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on 3 March 2016
very happy with the service you provide. solid.
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on 31 January 2009
This is a further 'revised edition' of Sheldrake's earlier 1980's version of similar title.

There is no empirical proof of his various theories and certainly no peer-reviewed scientific evidence. He reminds me of Conan Doyle and another anomaly-researchers; he just loves to dabble in telepathy, "morphic" resonance and alternative notions.

Conversely, proponents of Fourier-type hologram/holonomic hypotheses about brain functions and "holographic universe" theories (viz K Pribram, M Talbot, Denis Gabor et al) might have been excited to see the recent article by Marcus Chown in the Jan 15 2009 edition of New Scientist. Suffice to say, this latter might be evidence for such hypotheses.
But we are an extremely long way from morphic resonance. One suspects such feats of conversion are only viable in portions of the visual cortex of the human brain---Nowhere else. The interaction between intuition, instinct, memory & IQ in the human brain can produce interesting freak events...but Sheldrake's musings currently do not withstand scientific scrutiny.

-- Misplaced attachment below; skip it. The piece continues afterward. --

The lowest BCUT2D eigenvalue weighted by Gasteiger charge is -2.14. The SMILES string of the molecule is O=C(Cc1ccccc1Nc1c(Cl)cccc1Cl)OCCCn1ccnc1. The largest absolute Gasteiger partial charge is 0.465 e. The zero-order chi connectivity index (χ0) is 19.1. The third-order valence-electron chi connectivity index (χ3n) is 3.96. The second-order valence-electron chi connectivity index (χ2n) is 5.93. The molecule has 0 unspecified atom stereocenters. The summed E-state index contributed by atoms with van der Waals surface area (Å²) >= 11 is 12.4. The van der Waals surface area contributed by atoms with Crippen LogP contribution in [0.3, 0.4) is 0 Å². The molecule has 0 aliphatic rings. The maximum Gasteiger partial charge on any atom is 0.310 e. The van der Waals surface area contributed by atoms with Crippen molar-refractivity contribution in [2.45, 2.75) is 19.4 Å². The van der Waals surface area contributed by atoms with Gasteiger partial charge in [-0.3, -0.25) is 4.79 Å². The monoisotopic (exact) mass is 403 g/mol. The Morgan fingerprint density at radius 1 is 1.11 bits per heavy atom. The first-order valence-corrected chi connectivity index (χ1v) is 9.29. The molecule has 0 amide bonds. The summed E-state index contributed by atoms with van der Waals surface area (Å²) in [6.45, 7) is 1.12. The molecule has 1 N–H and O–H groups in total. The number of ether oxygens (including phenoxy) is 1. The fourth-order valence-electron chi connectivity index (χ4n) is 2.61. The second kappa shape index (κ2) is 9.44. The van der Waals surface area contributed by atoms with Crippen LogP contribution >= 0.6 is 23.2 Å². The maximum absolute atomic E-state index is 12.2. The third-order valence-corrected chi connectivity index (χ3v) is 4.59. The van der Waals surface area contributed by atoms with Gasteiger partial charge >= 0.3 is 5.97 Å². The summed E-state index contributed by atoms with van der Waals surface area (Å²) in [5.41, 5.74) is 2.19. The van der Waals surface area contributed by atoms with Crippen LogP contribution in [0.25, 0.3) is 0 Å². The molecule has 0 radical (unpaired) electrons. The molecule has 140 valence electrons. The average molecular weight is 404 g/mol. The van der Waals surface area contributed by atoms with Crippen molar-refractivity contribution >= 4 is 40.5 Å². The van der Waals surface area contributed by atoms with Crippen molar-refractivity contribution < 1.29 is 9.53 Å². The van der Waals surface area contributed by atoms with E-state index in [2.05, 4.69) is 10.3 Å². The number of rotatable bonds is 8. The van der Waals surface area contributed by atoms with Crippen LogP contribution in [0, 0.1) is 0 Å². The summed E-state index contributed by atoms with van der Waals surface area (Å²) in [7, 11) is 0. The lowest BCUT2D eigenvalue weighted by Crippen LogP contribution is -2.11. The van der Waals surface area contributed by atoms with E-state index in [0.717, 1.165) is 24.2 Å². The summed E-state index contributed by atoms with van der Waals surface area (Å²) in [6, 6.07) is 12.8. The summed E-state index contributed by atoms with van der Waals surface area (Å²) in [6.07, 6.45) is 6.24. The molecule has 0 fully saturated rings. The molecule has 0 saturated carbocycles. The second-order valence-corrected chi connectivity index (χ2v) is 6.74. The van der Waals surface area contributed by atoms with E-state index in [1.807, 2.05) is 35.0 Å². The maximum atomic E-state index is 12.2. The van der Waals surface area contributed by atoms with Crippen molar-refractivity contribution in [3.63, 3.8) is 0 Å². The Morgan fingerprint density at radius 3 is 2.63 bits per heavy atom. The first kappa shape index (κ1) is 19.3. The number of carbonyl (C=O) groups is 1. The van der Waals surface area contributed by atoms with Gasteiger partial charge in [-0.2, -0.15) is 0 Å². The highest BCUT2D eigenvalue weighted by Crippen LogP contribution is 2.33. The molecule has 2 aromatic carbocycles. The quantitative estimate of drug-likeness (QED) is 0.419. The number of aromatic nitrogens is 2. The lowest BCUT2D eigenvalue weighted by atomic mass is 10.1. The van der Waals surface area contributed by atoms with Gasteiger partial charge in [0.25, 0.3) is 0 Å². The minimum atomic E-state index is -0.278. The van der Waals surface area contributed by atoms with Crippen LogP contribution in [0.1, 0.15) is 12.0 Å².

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on 25 February 2003
Rupert Sheldrake offers a range of views on science and how we experience the world.
Some of his opinions are based on scientific studies and are well documented. Some are based on hypothesis.
He makes a strong statement about belief in possibility leading to the eradication of TB in the West. It's a shame that TB is now a major threat in parts of London and has come back to make his view look naive and ridiculous. It's great to have writers who popularise science and alternative views. Sometimes their great writing style can spread sloppy ideas.
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